A ‘Deep Sea Mermaid’ costume for a 20,000 leagues under the sea party. Hand-made high waisted fishtail dress with petticoats and glowing lateral lines and frills around the ‘tail’, head-dress with spines from behind ear and top of head, with glowing anglerfish style lure. Not pictured: a glowing jellyfish companion (umbrella). Much to my chagrin, we didn’t get photos of that, which is a pity as moved, flowed and pulsed beautifully, and really made the outfit.
Four hours from an odd idea to something completely worthwhile: a wireframe top hat with crank-rod which drives the motion of flags at the end of long rods, held in position by a wire network on the top of the hat. Wire, tube, blowtorch, solder, pliers and snips. Very simple, straightforward and oh, so satisfying. A source of much glee.
I hope to find the making-of photos for these some day (and confirm creation date), but this is a lightweight pair of ridged, textured ram’s-style horns, mounted on a broad headband. Suitable for costumes including demons, tieflings, aliens, monsters, sheep (presumably), puck, satyrs, and Tim the Enchanter.
These started life as a cardboard box (or three), which was cut (with scissors) into 2 sets of 45 circles, each 0.5mm different in radius. Then I used the pair of compasses (spikes both ends) to pierce the centre and an extra hole, and created similarly pierced small squares to act as spacers.
Each of these sets was then threaded onto a doubled-over piece of wire, starting with the smallest and with cardboard spacers between. Once I was happy with the conical structure produced, I twisted them into matching spirals, attached them to big bits of card, and set to work with plaster-of-paris impregnated fabric – mod rock, I think it’s called? This stretched nicely over the splayed ridges of the cardboard (although the excess water did imperil the structural integrity of the ridges), and smooshed down into the grooves. Once two layers of that had set hard, I added another layer of plaster to conceal the fabric texture. Some tea to dull the brilliance, twisting the wire into the latticework of a broad plastic hair-band, and I had a truly epic pair of horns to wear around the place.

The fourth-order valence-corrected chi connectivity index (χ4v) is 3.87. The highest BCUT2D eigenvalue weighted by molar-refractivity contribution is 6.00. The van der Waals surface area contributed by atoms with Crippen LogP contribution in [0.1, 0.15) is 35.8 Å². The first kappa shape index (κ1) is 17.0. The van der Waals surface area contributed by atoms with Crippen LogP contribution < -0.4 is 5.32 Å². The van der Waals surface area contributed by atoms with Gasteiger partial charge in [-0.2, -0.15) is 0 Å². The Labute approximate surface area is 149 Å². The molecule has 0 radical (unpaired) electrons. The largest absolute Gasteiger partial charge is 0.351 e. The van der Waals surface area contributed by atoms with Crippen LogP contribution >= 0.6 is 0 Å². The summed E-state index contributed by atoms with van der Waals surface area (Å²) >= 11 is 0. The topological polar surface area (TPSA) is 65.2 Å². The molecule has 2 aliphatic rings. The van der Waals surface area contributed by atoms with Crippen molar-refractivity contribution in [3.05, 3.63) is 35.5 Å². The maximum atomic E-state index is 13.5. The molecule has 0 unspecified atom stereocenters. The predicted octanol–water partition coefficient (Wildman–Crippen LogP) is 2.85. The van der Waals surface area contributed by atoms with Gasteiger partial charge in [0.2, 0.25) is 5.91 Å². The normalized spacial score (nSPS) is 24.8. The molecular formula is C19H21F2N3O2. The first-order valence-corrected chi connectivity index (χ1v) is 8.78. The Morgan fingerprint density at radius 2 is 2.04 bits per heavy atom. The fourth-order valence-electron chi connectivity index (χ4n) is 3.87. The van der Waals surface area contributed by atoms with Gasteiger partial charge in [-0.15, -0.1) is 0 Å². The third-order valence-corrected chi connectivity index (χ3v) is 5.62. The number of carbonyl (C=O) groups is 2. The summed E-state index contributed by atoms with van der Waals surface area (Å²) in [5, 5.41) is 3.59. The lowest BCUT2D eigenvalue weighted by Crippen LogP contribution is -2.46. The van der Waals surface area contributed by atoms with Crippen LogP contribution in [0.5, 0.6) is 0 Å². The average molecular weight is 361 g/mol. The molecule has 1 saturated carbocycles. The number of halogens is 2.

It’s surprisingly easy to style my hair to conceal the band, and they look very solidly rooted.
I’ve been using these at least a couple of times a year since I made them, and they’re comfortable and light enough to wear all night, although people will want a go with them :P They’ve borne up pretty well, but the plaster is flaking and the headband starting go give up.
Photo is a hungover ‘steampunk alien’ me, with ‘space nazi’ Scary.
Film-making collective TortoiseButler’s entry into the 2011 London Science Fiction Festival 48 Hour Film Challenge.
The premis: given a title, line of dialogue and prop, go forth and brainstorm, write, script, storyboard, shot-plan, setup, shoot, edit, sound-design and… well, /everything/ a film up to 5 minutes long, within 48 hours.
As usual we were incredibly ambitious and tried to cover a huge amount of complex plot and world-building, but in this case while the outcome was stunningly beautiful, only one person has been able to ‘read’ the story from it that we were trying to convey.
My contributions included scouting the location (equipped with wellies, boilersuit and head-torch, I got to climb around in and UNDER the Kew Bridge Steam Museum), brainstorming, helping conceive the plot, and then props, costumes, sfx-makeup (detailed tattoos you mostly can’t see), set design, and learned to do digital SFX overnight.